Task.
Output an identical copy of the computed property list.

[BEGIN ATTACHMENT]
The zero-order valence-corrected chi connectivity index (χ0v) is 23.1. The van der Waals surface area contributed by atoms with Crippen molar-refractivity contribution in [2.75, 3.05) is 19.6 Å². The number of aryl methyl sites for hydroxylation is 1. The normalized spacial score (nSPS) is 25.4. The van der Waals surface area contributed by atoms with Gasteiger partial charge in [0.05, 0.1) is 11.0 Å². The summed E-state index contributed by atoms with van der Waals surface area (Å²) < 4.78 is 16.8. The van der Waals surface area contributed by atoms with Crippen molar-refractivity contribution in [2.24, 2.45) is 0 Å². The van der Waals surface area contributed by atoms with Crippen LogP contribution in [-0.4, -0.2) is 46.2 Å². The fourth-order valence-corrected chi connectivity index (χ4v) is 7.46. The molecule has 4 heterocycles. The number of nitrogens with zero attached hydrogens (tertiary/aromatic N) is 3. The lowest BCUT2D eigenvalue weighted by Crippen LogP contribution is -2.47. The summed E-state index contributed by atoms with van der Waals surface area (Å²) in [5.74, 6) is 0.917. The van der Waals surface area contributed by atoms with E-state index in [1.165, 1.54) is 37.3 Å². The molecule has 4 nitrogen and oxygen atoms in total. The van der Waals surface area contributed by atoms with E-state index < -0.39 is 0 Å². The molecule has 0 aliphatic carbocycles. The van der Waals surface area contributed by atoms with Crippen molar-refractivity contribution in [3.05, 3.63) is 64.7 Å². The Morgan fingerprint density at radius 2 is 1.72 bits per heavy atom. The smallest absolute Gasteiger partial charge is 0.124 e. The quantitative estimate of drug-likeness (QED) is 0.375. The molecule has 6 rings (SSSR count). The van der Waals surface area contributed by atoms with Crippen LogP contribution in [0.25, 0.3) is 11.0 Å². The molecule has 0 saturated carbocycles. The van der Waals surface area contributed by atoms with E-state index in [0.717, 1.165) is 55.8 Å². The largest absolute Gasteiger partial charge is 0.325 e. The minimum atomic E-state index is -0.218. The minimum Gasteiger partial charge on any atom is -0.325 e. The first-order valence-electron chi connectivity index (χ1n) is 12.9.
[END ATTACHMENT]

The zero-order valence-corrected chi connectivity index (χ0v) is 23.1. The van der Waals surface area contributed by atoms with Crippen molar-refractivity contribution in [2.75, 3.05) is 19.6 Å². The number of aryl methyl sites for hydroxylation is 1. The normalized spacial score (nSPS) is 25.4. The van der Waals surface area contributed by atoms with Gasteiger partial charge in [0.05, 0.1) is 11.0 Å². The summed E-state index contributed by atoms with van der Waals surface area (Å²) < 4.78 is 16.8. The van der Waals surface area contributed by atoms with Crippen molar-refractivity contribution in [2.24, 2.45) is 0 Å². The van der Waals surface area contributed by atoms with Crippen LogP contribution in [-0.4, -0.2) is 46.2 Å². The fourth-order valence-corrected chi connectivity index (χ4v) is 7.46. The molecule has 4 heterocycles. The number of nitrogens with zero attached hydrogens (tertiary/aromatic N) is 3. The lowest BCUT2D eigenvalue weighted by Crippen LogP contribution is -2.47. The summed E-state index contributed by atoms with van der Waals surface area (Å²) in [5.74, 6) is 0.917. The van der Waals surface area contributed by atoms with E-state index in [1.165, 1.54) is 37.3 Å². The molecule has 4 nitrogen and oxygen atoms in total. The van der Waals surface area contributed by atoms with E-state index < -0.39 is 0 Å². The molecule has 0 aliphatic carbocycles. The van der Waals surface area contributed by atoms with Crippen molar-refractivity contribution in [3.05, 3.63) is 64.7 Å². The Morgan fingerprint density at radius 2 is 1.72 bits per heavy atom. The smallest absolute Gasteiger partial charge is 0.124 e. The quantitative estimate of drug-likeness (QED) is 0.375. The molecule has 6 rings (SSSR count). The van der Waals surface area contributed by atoms with Crippen LogP contribution in [0.25, 0.3) is 11.0 Å². The molecule has 0 saturated carbocycles. The van der Waals surface area contributed by atoms with E-state index in [0.717, 1.165) is 55.8 Å². The largest absolute Gasteiger partial charge is 0.325 e. The minimum atomic E-state index is -0.218. The minimum Gasteiger partial charge on any atom is -0.325 e. The first-order valence-electron chi connectivity index (χ1n) is 12.9.